Does this mean that studies reported in these journals that do not meet our criteria are not of good quality or that they are not relevant to other specialties? Of course not! They just do not meet our dual sets of criteria for being both relevant to general internal medicine and at a sufficiently advanced stage of testing to warrant consideration for direct application in clinical practice. Also, it is not surprising that journals with target audiences similar to those of ACP Journal Club provide more articles that meet our criteria—although it is perhaps a bit unexpected that the general medical journals, which have a broader target audience than internal medicine, have so many articles of interest for internists.
Are our criteria perfect? No. In fact, they are rather lenient and pass many studies with findings that are not truly ready for clinical application. Some of these we abstract and others appear as citations in the Other Articles Noted section. For those that we abstract, we ask the commentator to provide guidance on whether the findings are ready for application in practice. We feel that identifying “false-positive” studies—those that look as if they might warrant application but do not hold up when examined closely—is as useful as highlighting the “genuine article.” Indeed, for the article in question, the commentator did exactly this. Thus, we wish to thank Dr. Naylor for his help.
Are we missing valid and applicable studies reported in subspecialty journals? Perhaps, but we have examined over 100 journals now, and, as the table in our editorial showed, the drop-off is steep for articles relevant to internal medicine that meet our criteria. Nevertheless, we welcome nominations from readers of journals that might merit ongoing review for ACP Journal Club. If readers find even one article that meets our criteria in a journal that we do not currently review regularly (list published on the Contents page in each issue), send it to us and we will consider it and review several issues of the journal of origin as well.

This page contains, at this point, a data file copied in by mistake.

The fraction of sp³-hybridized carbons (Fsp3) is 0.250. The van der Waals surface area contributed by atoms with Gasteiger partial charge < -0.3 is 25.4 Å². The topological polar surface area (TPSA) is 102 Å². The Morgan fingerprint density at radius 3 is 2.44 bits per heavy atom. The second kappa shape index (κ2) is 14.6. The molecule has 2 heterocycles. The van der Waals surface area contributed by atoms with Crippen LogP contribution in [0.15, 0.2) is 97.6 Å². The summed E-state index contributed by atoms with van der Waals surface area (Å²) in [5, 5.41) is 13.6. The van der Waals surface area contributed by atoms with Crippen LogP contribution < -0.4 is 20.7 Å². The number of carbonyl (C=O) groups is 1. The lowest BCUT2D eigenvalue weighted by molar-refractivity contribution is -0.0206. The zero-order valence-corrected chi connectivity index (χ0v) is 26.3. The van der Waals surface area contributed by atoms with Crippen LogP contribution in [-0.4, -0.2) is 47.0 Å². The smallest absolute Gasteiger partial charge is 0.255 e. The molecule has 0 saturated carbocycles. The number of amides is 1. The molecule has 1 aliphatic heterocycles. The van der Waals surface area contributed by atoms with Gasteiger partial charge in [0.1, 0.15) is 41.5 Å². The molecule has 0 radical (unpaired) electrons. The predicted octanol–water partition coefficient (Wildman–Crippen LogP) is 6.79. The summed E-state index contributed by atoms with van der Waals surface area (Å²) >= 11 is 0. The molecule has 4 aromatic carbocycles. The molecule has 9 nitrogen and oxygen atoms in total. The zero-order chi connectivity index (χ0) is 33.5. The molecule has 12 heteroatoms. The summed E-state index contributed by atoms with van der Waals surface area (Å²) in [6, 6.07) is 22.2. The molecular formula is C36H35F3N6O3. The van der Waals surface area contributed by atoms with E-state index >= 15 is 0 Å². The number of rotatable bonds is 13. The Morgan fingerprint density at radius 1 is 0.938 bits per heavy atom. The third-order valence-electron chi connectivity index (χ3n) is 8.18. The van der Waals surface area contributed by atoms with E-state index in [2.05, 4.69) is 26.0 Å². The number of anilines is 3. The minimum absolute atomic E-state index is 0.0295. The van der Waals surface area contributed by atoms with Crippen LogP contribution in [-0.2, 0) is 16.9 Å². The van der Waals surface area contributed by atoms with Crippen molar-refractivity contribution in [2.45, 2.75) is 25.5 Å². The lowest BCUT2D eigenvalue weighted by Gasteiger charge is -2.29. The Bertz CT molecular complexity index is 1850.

Finally, if you are a specialist in some field other than general internal medicine, what can you do to find articles that are relevant and sound for your own discipline? Try using our methodologic criteria with your own content criteria. Better still, lobby the editor of your favorite specialty journal to have someone do this for you and create a section in the journal with abstracts and commentaries of articles that meet the criteria for methods and content. This has already happened in a few disciplines other than general internal medicine, including pediatrics (1) and sports medicine (2).
R. Brian Haynes, MD, PhD
Hamilton, Ontario, Canada
2. Naylor CD. Commentary on “Very high levels of soluble fiber slightly reduced cholesterol levels in adults with high cholesterol levels who were on a low-fat, low-cholesterol diet.” ACP J Club 1993 Nov-Dec:68 (Ann Intern Med. vol 119, suppl 3). Comment on: Jenkins DJ, Wolever TM, Rao AV, et al. Effect on blood lipids of very high intakes of fibre in diets low in saturated fats and cholesterol. N Engl J Med. 1993;329:21-6.